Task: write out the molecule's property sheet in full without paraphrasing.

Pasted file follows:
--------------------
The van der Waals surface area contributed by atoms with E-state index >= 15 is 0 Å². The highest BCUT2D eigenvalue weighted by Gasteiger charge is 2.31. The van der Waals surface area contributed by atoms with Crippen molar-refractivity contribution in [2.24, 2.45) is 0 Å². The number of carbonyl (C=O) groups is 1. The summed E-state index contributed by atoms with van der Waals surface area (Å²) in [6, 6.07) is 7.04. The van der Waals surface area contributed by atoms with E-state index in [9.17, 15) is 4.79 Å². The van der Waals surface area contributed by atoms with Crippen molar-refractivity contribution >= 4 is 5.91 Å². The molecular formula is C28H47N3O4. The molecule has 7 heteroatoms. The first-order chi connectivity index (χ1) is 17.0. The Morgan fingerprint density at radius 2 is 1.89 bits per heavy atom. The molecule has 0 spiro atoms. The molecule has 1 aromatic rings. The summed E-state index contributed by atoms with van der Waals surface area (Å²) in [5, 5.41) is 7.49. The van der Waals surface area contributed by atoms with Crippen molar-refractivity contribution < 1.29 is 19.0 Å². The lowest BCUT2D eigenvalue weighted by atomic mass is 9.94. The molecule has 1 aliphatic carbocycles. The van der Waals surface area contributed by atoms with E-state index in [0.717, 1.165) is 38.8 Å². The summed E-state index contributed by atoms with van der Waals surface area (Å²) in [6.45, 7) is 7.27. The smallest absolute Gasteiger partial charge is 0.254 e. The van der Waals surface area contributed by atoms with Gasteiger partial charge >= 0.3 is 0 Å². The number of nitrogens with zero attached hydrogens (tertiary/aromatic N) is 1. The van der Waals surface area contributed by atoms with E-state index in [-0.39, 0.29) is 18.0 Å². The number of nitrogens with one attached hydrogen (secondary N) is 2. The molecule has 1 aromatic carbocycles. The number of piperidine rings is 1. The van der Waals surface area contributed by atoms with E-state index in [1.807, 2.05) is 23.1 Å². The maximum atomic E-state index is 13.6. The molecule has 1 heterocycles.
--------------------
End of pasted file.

The van der Waals surface area contributed by atoms with E-state index >= 15 is 0 Å². The highest BCUT2D eigenvalue weighted by Gasteiger charge is 2.31. The van der Waals surface area contributed by atoms with Crippen molar-refractivity contribution in [2.24, 2.45) is 0 Å². The number of carbonyl (C=O) groups is 1. The summed E-state index contributed by atoms with van der Waals surface area (Å²) in [6, 6.07) is 7.04. The van der Waals surface area contributed by atoms with E-state index in [9.17, 15) is 4.79 Å². The van der Waals surface area contributed by atoms with Crippen molar-refractivity contribution >= 4 is 5.91 Å². The molecular formula is C28H47N3O4. The molecule has 7 heteroatoms. The first-order chi connectivity index (χ1) is 17.0. The Morgan fingerprint density at radius 2 is 1.89 bits per heavy atom. The molecule has 0 spiro atoms. The molecule has 1 aromatic rings. The summed E-state index contributed by atoms with van der Waals surface area (Å²) in [5, 5.41) is 7.49. The van der Waals surface area contributed by atoms with Crippen molar-refractivity contribution < 1.29 is 19.0 Å². The lowest BCUT2D eigenvalue weighted by atomic mass is 9.94. The molecule has 1 aliphatic carbocycles. The van der Waals surface area contributed by atoms with E-state index in [0.717, 1.165) is 38.8 Å². The summed E-state index contributed by atoms with van der Waals surface area (Å²) in [6.45, 7) is 7.27. The smallest absolute Gasteiger partial charge is 0.254 e. The van der Waals surface area contributed by atoms with Gasteiger partial charge >= 0.3 is 0 Å². The number of nitrogens with zero attached hydrogens (tertiary/aromatic N) is 1. The van der Waals surface area contributed by atoms with E-state index in [-0.39, 0.29) is 18.0 Å². The number of nitrogens with one attached hydrogen (secondary N) is 2. The molecule has 1 aromatic carbocycles. The number of piperidine rings is 1. The van der Waals surface area contributed by atoms with E-state index in [1.807, 2.05) is 23.1 Å². The maximum atomic E-state index is 13.6. The molecule has 1 heterocycles.